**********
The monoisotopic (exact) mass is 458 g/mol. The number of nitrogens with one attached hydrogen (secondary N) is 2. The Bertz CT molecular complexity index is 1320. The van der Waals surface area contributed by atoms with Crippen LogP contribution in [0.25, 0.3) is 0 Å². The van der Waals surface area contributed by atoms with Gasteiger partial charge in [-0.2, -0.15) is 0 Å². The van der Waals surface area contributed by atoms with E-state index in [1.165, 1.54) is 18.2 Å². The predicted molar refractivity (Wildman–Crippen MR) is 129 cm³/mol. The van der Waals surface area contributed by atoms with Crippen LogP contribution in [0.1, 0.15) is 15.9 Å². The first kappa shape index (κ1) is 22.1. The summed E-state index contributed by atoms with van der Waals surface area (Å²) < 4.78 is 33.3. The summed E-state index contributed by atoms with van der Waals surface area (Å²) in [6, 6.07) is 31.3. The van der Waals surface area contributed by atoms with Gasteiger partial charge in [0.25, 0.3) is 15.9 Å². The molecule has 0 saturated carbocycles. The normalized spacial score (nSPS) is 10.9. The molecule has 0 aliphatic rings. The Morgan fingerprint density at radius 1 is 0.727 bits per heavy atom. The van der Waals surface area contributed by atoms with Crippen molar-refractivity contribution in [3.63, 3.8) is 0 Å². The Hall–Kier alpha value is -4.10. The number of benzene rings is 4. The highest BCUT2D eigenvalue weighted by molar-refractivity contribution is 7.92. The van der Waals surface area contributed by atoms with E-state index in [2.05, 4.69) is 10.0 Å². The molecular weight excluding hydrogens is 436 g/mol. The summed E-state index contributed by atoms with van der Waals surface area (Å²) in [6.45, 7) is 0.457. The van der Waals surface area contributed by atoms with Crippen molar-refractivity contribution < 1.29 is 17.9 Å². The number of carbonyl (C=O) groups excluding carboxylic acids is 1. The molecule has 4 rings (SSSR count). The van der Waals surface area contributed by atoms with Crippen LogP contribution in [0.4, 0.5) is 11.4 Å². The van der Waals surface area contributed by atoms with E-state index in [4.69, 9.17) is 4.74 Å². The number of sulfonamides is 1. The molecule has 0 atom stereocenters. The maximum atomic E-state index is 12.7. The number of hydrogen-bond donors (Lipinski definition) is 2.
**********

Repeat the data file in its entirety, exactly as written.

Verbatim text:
The monoisotopic (exact) mass is 458 g/mol. The number of nitrogens with one attached hydrogen (secondary N) is 2. The Bertz CT molecular complexity index is 1320. The van der Waals surface area contributed by atoms with Crippen LogP contribution in [0.25, 0.3) is 0 Å². The van der Waals surface area contributed by atoms with Gasteiger partial charge in [-0.2, -0.15) is 0 Å². The van der Waals surface area contributed by atoms with E-state index in [1.165, 1.54) is 18.2 Å². The predicted molar refractivity (Wildman–Crippen MR) is 129 cm³/mol. The van der Waals surface area contributed by atoms with Crippen LogP contribution in [0.1, 0.15) is 15.9 Å². The first kappa shape index (κ1) is 22.1. The summed E-state index contributed by atoms with van der Waals surface area (Å²) < 4.78 is 33.3. The summed E-state index contributed by atoms with van der Waals surface area (Å²) in [6, 6.07) is 31.3. The van der Waals surface area contributed by atoms with Gasteiger partial charge in [0.25, 0.3) is 15.9 Å². The molecule has 0 saturated carbocycles. The normalized spacial score (nSPS) is 10.9. The molecule has 0 aliphatic rings. The Morgan fingerprint density at radius 1 is 0.727 bits per heavy atom. The van der Waals surface area contributed by atoms with Crippen molar-refractivity contribution in [3.63, 3.8) is 0 Å². The Hall–Kier alpha value is -4.10. The number of benzene rings is 4. The highest BCUT2D eigenvalue weighted by molar-refractivity contribution is 7.92. The van der Waals surface area contributed by atoms with E-state index in [2.05, 4.69) is 10.0 Å². The molecular weight excluding hydrogens is 436 g/mol. The summed E-state index contributed by atoms with van der Waals surface area (Å²) in [6.45, 7) is 0.457. The van der Waals surface area contributed by atoms with Crippen molar-refractivity contribution < 1.29 is 17.9 Å². The number of carbonyl (C=O) groups excluding carboxylic acids is 1. The molecule has 4 rings (SSSR count). The van der Waals surface area contributed by atoms with Crippen LogP contribution in [0.4, 0.5) is 11.4 Å². The van der Waals surface area contributed by atoms with E-state index in [4.69, 9.17) is 4.74 Å². The number of sulfonamides is 1. The molecule has 0 atom stereocenters. The maximum atomic E-state index is 12.7. The number of hydrogen-bond donors (Lipinski definition) is 2.